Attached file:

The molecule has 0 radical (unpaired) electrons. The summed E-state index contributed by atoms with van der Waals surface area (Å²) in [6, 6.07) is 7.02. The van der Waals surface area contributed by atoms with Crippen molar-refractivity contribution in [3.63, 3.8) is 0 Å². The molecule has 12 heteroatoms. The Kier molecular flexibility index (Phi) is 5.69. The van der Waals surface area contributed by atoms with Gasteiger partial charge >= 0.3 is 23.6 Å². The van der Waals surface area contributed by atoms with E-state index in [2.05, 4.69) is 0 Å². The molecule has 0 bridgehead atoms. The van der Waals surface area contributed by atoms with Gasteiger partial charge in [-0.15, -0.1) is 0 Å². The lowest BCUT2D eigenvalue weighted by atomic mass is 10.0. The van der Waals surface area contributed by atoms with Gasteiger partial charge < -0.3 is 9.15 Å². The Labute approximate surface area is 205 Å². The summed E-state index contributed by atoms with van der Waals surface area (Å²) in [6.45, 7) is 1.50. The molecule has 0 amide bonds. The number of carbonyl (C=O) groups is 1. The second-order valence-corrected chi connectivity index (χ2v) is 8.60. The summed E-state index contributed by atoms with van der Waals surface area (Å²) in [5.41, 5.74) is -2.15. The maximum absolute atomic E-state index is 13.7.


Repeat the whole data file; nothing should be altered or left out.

The molecule has 0 radical (unpaired) electrons. The summed E-state index contributed by atoms with van der Waals surface area (Å²) in [6, 6.07) is 7.02. The van der Waals surface area contributed by atoms with Crippen molar-refractivity contribution in [3.63, 3.8) is 0 Å². The molecule has 12 heteroatoms. The Kier molecular flexibility index (Phi) is 5.69. The van der Waals surface area contributed by atoms with Gasteiger partial charge >= 0.3 is 23.6 Å². The van der Waals surface area contributed by atoms with E-state index in [2.05, 4.69) is 0 Å². The molecule has 0 bridgehead atoms. The van der Waals surface area contributed by atoms with Gasteiger partial charge in [-0.15, -0.1) is 0 Å². The lowest BCUT2D eigenvalue weighted by atomic mass is 10.0. The van der Waals surface area contributed by atoms with Gasteiger partial charge < -0.3 is 9.15 Å². The Labute approximate surface area is 205 Å². The summed E-state index contributed by atoms with van der Waals surface area (Å²) in [6.45, 7) is 1.50. The molecule has 0 amide bonds. The number of carbonyl (C=O) groups is 1. The second-order valence-corrected chi connectivity index (χ2v) is 8.60. The summed E-state index contributed by atoms with van der Waals surface area (Å²) in [5.41, 5.74) is -2.15. The maximum absolute atomic E-state index is 13.7.